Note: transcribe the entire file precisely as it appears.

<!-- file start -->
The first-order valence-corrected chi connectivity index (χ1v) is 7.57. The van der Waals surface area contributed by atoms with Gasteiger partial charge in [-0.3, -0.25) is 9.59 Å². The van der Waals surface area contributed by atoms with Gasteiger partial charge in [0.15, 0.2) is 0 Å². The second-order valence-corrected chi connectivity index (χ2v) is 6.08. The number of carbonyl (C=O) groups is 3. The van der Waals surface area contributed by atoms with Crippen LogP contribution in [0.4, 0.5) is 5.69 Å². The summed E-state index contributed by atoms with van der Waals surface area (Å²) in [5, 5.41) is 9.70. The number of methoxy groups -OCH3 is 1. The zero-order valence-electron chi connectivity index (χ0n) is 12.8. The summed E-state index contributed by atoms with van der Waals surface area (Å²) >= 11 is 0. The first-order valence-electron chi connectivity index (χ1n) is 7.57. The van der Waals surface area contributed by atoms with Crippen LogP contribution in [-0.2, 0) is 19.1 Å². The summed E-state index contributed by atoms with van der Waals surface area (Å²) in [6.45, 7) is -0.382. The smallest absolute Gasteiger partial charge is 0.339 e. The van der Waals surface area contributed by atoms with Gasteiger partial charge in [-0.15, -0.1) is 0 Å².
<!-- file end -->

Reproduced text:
The first-order valence-corrected chi connectivity index (χ1v) is 7.57. The van der Waals surface area contributed by atoms with Gasteiger partial charge in [-0.3, -0.25) is 9.59 Å². The van der Waals surface area contributed by atoms with Gasteiger partial charge in [0.15, 0.2) is 0 Å². The second-order valence-corrected chi connectivity index (χ2v) is 6.08. The number of carbonyl (C=O) groups is 3. The van der Waals surface area contributed by atoms with Crippen LogP contribution in [0.4, 0.5) is 5.69 Å². The summed E-state index contributed by atoms with van der Waals surface area (Å²) in [5, 5.41) is 9.70. The number of methoxy groups -OCH3 is 1. The zero-order valence-electron chi connectivity index (χ0n) is 12.8. The summed E-state index contributed by atoms with van der Waals surface area (Å²) >= 11 is 0. The first-order valence-electron chi connectivity index (χ1n) is 7.57. The van der Waals surface area contributed by atoms with Crippen LogP contribution in [-0.2, 0) is 19.1 Å². The summed E-state index contributed by atoms with van der Waals surface area (Å²) in [6.45, 7) is -0.382. The smallest absolute Gasteiger partial charge is 0.339 e. The van der Waals surface area contributed by atoms with Gasteiger partial charge in [-0.15, -0.1) is 0 Å².